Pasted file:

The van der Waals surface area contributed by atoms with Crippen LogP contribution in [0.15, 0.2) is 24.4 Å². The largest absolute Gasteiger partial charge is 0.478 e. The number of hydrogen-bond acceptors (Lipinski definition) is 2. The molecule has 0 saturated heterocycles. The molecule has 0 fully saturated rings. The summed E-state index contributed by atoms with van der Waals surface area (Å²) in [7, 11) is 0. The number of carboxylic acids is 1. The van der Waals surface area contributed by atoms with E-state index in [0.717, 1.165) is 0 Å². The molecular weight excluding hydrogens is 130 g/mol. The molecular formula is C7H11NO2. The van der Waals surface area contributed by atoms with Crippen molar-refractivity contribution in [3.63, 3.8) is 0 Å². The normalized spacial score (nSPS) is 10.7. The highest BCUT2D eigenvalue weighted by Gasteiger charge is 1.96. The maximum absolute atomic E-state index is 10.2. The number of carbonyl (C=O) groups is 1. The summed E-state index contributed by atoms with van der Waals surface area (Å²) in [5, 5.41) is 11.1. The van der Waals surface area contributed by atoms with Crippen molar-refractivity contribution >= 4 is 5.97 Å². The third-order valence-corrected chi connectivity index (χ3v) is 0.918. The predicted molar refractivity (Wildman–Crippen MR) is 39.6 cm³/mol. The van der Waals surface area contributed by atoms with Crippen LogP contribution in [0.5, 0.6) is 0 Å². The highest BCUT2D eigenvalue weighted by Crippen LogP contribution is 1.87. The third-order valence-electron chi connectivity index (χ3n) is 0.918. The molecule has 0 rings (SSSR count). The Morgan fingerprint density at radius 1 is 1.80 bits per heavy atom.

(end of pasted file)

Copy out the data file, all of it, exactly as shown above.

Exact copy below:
The van der Waals surface area contributed by atoms with Crippen LogP contribution in [0.15, 0.2) is 24.4 Å². The largest absolute Gasteiger partial charge is 0.478 e. The number of hydrogen-bond acceptors (Lipinski definition) is 2. The molecule has 0 saturated heterocycles. The molecule has 0 fully saturated rings. The summed E-state index contributed by atoms with van der Waals surface area (Å²) in [7, 11) is 0. The number of carboxylic acids is 1. The van der Waals surface area contributed by atoms with E-state index in [0.717, 1.165) is 0 Å². The molecular weight excluding hydrogens is 130 g/mol. The molecular formula is C7H11NO2. The van der Waals surface area contributed by atoms with Crippen molar-refractivity contribution in [3.63, 3.8) is 0 Å². The normalized spacial score (nSPS) is 10.7. The highest BCUT2D eigenvalue weighted by Gasteiger charge is 1.96. The maximum absolute atomic E-state index is 10.2. The number of carbonyl (C=O) groups is 1. The summed E-state index contributed by atoms with van der Waals surface area (Å²) in [5, 5.41) is 11.1. The van der Waals surface area contributed by atoms with Crippen molar-refractivity contribution >= 4 is 5.97 Å². The third-order valence-corrected chi connectivity index (χ3v) is 0.918. The predicted molar refractivity (Wildman–Crippen MR) is 39.6 cm³/mol. The van der Waals surface area contributed by atoms with Crippen LogP contribution in [0.5, 0.6) is 0 Å². The highest BCUT2D eigenvalue weighted by Crippen LogP contribution is 1.87. The third-order valence-electron chi connectivity index (χ3n) is 0.918. The molecule has 0 rings (SSSR count). The Morgan fingerprint density at radius 1 is 1.80 bits per heavy atom.